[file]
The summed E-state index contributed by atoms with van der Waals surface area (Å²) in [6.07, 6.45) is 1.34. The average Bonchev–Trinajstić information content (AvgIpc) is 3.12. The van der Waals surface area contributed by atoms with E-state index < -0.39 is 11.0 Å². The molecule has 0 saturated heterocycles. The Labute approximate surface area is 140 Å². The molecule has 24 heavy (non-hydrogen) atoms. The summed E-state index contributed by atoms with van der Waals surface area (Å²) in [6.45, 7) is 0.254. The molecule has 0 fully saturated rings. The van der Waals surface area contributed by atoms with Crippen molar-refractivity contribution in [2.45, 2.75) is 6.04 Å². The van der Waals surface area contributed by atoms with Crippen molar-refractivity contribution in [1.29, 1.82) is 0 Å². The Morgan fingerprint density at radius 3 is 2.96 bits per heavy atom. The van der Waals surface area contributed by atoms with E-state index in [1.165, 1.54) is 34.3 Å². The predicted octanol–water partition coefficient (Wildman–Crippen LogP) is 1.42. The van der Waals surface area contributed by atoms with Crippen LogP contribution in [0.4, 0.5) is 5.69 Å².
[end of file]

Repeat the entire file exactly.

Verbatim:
The summed E-state index contributed by atoms with van der Waals surface area (Å²) in [6.07, 6.45) is 1.34. The average Bonchev–Trinajstić information content (AvgIpc) is 3.12. The van der Waals surface area contributed by atoms with E-state index < -0.39 is 11.0 Å². The molecule has 0 saturated heterocycles. The Labute approximate surface area is 140 Å². The molecule has 24 heavy (non-hydrogen) atoms. The summed E-state index contributed by atoms with van der Waals surface area (Å²) in [6.45, 7) is 0.254. The molecule has 0 fully saturated rings. The van der Waals surface area contributed by atoms with Crippen molar-refractivity contribution in [2.45, 2.75) is 6.04 Å². The van der Waals surface area contributed by atoms with Crippen molar-refractivity contribution in [1.29, 1.82) is 0 Å². The Morgan fingerprint density at radius 3 is 2.96 bits per heavy atom. The van der Waals surface area contributed by atoms with E-state index in [1.165, 1.54) is 34.3 Å². The predicted octanol–water partition coefficient (Wildman–Crippen LogP) is 1.42. The van der Waals surface area contributed by atoms with Crippen LogP contribution in [0.4, 0.5) is 5.69 Å².